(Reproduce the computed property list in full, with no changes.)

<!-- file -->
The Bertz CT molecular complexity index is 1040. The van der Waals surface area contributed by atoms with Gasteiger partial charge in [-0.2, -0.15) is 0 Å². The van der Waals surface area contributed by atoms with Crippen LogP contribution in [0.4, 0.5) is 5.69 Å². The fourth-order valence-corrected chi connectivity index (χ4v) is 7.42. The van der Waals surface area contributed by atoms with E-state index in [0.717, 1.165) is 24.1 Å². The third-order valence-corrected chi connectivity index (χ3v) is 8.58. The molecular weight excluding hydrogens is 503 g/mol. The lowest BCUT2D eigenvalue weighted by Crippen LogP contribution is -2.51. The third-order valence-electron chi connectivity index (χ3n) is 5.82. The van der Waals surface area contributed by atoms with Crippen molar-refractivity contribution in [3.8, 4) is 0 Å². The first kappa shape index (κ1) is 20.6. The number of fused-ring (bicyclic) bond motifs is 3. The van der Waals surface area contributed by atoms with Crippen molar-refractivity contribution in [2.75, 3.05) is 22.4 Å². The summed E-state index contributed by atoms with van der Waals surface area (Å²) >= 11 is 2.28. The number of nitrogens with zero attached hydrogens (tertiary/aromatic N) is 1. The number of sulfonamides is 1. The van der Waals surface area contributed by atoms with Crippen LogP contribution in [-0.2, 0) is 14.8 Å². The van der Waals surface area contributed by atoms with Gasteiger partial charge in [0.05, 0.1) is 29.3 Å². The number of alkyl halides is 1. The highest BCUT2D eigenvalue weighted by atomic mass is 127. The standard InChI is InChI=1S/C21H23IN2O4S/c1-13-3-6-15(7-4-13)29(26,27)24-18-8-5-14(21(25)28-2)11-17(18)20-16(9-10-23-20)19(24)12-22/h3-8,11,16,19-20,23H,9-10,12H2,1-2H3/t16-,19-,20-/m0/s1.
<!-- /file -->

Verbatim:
The Bertz CT molecular complexity index is 1040. The van der Waals surface area contributed by atoms with Gasteiger partial charge in [-0.2, -0.15) is 0 Å². The van der Waals surface area contributed by atoms with Crippen LogP contribution in [0.4, 0.5) is 5.69 Å². The fourth-order valence-corrected chi connectivity index (χ4v) is 7.42. The van der Waals surface area contributed by atoms with E-state index in [0.717, 1.165) is 24.1 Å². The third-order valence-corrected chi connectivity index (χ3v) is 8.58. The molecular weight excluding hydrogens is 503 g/mol. The lowest BCUT2D eigenvalue weighted by Crippen LogP contribution is -2.51. The third-order valence-electron chi connectivity index (χ3n) is 5.82. The van der Waals surface area contributed by atoms with Crippen molar-refractivity contribution in [3.8, 4) is 0 Å². The first kappa shape index (κ1) is 20.6. The number of fused-ring (bicyclic) bond motifs is 3. The van der Waals surface area contributed by atoms with Crippen molar-refractivity contribution in [2.75, 3.05) is 22.4 Å². The summed E-state index contributed by atoms with van der Waals surface area (Å²) >= 11 is 2.28. The number of nitrogens with zero attached hydrogens (tertiary/aromatic N) is 1. The number of sulfonamides is 1. The van der Waals surface area contributed by atoms with Crippen LogP contribution in [-0.2, 0) is 14.8 Å². The van der Waals surface area contributed by atoms with Gasteiger partial charge in [0.05, 0.1) is 29.3 Å². The number of alkyl halides is 1. The highest BCUT2D eigenvalue weighted by atomic mass is 127. The standard InChI is InChI=1S/C21H23IN2O4S/c1-13-3-6-15(7-4-13)29(26,27)24-18-8-5-14(21(25)28-2)11-17(18)20-16(9-10-23-20)19(24)12-22/h3-8,11,16,19-20,23H,9-10,12H2,1-2H3/t16-,19-,20-/m0/s1.